Sunday, March 19, 2006

The Mighty Ninth

Saturday night, the Wife and I went to hear the Columbus Symphony Orchestra, with the Columbus State University Chorale, perform Beethoven's Ninth Symphony.

I have mentioned before that I LOVE Beethoven's ninth. So I was excited about going.

A week or two ago, we finally got tickets. And I made the mistake of going to the box office with the Wife to get the tickets. Why is that a mistake? Patience, Young Jedi. All will become clear tomorrow.

Saturday night, we went out to supper, then walked over to the River Center for the concert, found our seats, and had a wonderful time. Well, I had a wonderful time. I'm much more into classical music than the Wife is. She's into country music. But sat through Beethoven for me. She's good like that.

The evening began with Symphony Number One, which I had never heard all the way through. I don't own it on CD, and I've never heard the whole thing played on the radio. So, it was an enjoyable experience for me.

After intermission, the full orchestra assembled ... along with the CSU Chorale ... and I sat with anticipation for the Ninth Symphony to begin.

When the music began, the chills went down my spine.

Did I mention that I love Beethoven's Ninth?

Why do I love it so much? Well, I'm a late-comer to classical music. I never thought much about it when I was younger. But I was exposed to it more than I ever realized. And, no, not on the radio. But on TV. Or in the movies.

I've alway been a huge Beatles fan. And, if you remember their movie "Help!" then perhaps you remember the scene where Ringo, on the run from the members of a cult of Kali, falls through the floor of the pub floor, to be confronted by Raj, the famous Bengal man-eater who escaped from London Zoo. Ringo was in no danger as long as they soothed the beast by "singing Beethoven's 'Ode to Joy' from the famous ninth Symphony in D minor."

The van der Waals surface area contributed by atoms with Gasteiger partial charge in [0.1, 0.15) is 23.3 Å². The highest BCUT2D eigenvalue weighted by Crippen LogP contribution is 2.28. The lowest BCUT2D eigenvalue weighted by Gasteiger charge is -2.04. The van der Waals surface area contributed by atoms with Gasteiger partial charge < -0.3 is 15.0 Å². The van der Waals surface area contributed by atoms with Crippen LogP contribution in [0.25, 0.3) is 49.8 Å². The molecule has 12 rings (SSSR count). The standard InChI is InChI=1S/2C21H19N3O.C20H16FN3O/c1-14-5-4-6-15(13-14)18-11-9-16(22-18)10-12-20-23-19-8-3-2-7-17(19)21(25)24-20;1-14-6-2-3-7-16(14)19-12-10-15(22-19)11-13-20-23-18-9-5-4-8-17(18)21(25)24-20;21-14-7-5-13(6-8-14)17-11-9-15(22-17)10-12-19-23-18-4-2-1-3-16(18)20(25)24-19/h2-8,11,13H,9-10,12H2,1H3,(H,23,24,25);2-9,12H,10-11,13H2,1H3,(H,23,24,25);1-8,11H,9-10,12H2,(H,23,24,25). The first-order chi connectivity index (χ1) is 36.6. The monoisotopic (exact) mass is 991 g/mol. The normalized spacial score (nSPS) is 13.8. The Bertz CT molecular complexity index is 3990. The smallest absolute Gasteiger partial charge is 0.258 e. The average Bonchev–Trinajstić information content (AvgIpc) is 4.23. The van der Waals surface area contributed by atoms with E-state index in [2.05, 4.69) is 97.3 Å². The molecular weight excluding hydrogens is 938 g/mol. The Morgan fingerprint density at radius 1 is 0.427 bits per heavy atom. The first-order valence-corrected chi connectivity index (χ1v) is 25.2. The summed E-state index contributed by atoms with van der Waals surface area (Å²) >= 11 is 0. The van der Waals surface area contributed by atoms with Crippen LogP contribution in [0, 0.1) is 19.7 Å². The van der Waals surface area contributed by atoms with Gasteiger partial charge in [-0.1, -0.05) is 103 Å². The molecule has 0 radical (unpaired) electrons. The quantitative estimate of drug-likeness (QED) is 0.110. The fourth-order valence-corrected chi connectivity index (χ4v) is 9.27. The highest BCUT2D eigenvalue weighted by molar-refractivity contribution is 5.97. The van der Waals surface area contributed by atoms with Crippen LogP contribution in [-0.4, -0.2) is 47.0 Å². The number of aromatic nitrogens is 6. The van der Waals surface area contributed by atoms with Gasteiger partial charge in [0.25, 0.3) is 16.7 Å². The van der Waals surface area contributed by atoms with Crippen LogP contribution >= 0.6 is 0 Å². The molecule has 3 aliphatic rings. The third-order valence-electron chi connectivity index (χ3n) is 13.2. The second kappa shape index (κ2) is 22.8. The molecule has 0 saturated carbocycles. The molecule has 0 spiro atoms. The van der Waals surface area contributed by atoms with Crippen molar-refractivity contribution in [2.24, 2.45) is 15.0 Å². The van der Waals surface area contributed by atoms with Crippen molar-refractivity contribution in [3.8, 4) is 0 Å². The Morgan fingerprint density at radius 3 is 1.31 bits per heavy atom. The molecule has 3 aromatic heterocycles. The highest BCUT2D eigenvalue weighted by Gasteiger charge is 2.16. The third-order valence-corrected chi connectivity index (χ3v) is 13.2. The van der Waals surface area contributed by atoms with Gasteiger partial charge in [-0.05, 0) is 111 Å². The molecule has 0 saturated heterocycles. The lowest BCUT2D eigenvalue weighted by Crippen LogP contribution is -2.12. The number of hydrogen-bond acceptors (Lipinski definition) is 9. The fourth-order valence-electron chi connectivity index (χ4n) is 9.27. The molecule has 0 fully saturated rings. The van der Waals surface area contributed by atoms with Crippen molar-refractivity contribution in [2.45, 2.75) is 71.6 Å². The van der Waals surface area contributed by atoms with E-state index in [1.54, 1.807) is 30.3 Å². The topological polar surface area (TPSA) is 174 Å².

And they did.

Plus, when I was young (as I mentioned before) I watched the Huntley-Brinkley Report on NBC. And they used the second movement of Beethoven's Ninth as the theme.

After I discovered just how wonderful Beethoven's music was ... particularly the Ninth ... I had the Ninth Symphony give me a pleasant ending to an otherwise not-so-good day.

When I was stationed in Korea, we didn't have a lot of TV to watch. There was AFKN (now, apparently, AFN Korea) ... and not a lot else for someone who spoke only English. At least, not up close to the DMZ. Might have been different down near Seoul.

Anyway, after a particularly lousy day in the Republic of Korea, I went to bed and started flipping through the six channels available. I found a broadcast of the orchestra in Seoul ... and heard the strains of the opening of Symphony Number Nine.

I smiled and went to sleep listening to Beethoven.

So, Saturday night, when the orchestra started Beethoven's ninth, I was moved. And when they finally got the the final movement ... the Ode To Joy ... I was moved to tears.

There's not a lot of music that can to that to me. And I can't adequately tell why I experience the emotions I experience when I hear it ... but it does that to me.

Saturday night at the Symphony. It was wonderful.


  1. He was deaf when he wrote it. God had one more thing to say, I guess, through the Big B
    I grew up listening to the opening of teh Second Movement on the Huntley-Brinkley Report. NBC should return to that

  2. I felt the same way when I heard Andre Bocheli sing "Can't Help Falling in Love" at the Olympics. I can only imagine how it was to be in the audience if it gave me chills at home!

  3. So glad you had a wonderful experience with the 9th, and that it touched you while you were serving in Korea. Tis right up there with my most fav classical works as well -- perhaps THE. It's really right on the cusp of romantic, as is much late Beethoven. Ludwig Van was a wonderful transitional figure in music. Such raw emotion. So sublime.

    And to imagine: due to his deafness, Beethoven never actually heard the 9th performed (nor any of his other late masterworks). If you haven't seen "Immortal Beloved" yet, do -- historical fiction to be sure, but a great story about the master and Gary Oldman is marvelous as LVB.

    My 6 y.o. daughter is in her first year of piano lessons and is learning for herself "Ode to Joy" from memory/by ear. My wife and I often sang it in choir during mass, and she (daughter) often accompanied us in the choir loft. I've got to get dear kid to settle down long enough to listen to the whole 9th sometime... good luck, eh? ;-)


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